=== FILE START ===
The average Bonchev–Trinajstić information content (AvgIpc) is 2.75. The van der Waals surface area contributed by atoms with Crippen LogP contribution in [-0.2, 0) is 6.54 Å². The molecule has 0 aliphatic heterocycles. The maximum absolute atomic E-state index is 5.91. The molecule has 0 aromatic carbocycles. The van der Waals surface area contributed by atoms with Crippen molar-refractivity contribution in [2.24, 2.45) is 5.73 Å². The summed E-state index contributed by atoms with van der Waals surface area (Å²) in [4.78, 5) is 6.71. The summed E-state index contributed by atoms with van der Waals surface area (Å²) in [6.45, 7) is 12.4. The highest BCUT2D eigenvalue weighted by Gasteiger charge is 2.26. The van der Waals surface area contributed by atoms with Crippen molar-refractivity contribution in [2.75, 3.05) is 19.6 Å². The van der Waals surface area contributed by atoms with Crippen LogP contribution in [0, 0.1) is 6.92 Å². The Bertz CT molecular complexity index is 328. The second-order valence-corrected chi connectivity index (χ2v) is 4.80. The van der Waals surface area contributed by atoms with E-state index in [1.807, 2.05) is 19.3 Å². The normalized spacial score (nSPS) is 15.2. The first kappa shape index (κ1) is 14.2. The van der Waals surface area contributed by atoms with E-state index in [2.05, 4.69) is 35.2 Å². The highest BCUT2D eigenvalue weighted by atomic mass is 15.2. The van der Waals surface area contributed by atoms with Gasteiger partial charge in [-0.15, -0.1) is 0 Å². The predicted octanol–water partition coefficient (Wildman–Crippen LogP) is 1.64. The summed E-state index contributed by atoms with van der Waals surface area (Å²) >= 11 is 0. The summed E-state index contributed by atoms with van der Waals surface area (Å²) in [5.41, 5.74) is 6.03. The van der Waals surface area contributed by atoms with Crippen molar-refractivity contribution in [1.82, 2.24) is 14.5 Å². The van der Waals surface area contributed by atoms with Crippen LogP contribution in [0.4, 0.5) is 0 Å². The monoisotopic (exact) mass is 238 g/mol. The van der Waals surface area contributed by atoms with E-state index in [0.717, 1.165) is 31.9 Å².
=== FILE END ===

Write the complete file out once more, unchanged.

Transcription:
The average Bonchev–Trinajstić information content (AvgIpc) is 2.75. The van der Waals surface area contributed by atoms with Crippen LogP contribution in [-0.2, 0) is 6.54 Å². The molecule has 0 aliphatic heterocycles. The maximum absolute atomic E-state index is 5.91. The molecule has 0 aromatic carbocycles. The van der Waals surface area contributed by atoms with Crippen molar-refractivity contribution in [2.24, 2.45) is 5.73 Å². The summed E-state index contributed by atoms with van der Waals surface area (Å²) in [4.78, 5) is 6.71. The summed E-state index contributed by atoms with van der Waals surface area (Å²) in [6.45, 7) is 12.4. The highest BCUT2D eigenvalue weighted by Gasteiger charge is 2.26. The van der Waals surface area contributed by atoms with Crippen molar-refractivity contribution in [2.75, 3.05) is 19.6 Å². The van der Waals surface area contributed by atoms with Crippen LogP contribution in [0, 0.1) is 6.92 Å². The Bertz CT molecular complexity index is 328. The second-order valence-corrected chi connectivity index (χ2v) is 4.80. The van der Waals surface area contributed by atoms with E-state index in [1.807, 2.05) is 19.3 Å². The normalized spacial score (nSPS) is 15.2. The first kappa shape index (κ1) is 14.2. The van der Waals surface area contributed by atoms with E-state index in [2.05, 4.69) is 35.2 Å². The highest BCUT2D eigenvalue weighted by atomic mass is 15.2. The van der Waals surface area contributed by atoms with Gasteiger partial charge in [-0.15, -0.1) is 0 Å². The predicted octanol–water partition coefficient (Wildman–Crippen LogP) is 1.64. The summed E-state index contributed by atoms with van der Waals surface area (Å²) >= 11 is 0. The summed E-state index contributed by atoms with van der Waals surface area (Å²) in [5.41, 5.74) is 6.03. The van der Waals surface area contributed by atoms with Crippen molar-refractivity contribution in [1.82, 2.24) is 14.5 Å². The van der Waals surface area contributed by atoms with Crippen LogP contribution in [0.4, 0.5) is 0 Å². The monoisotopic (exact) mass is 238 g/mol. The van der Waals surface area contributed by atoms with E-state index in [0.717, 1.165) is 31.9 Å².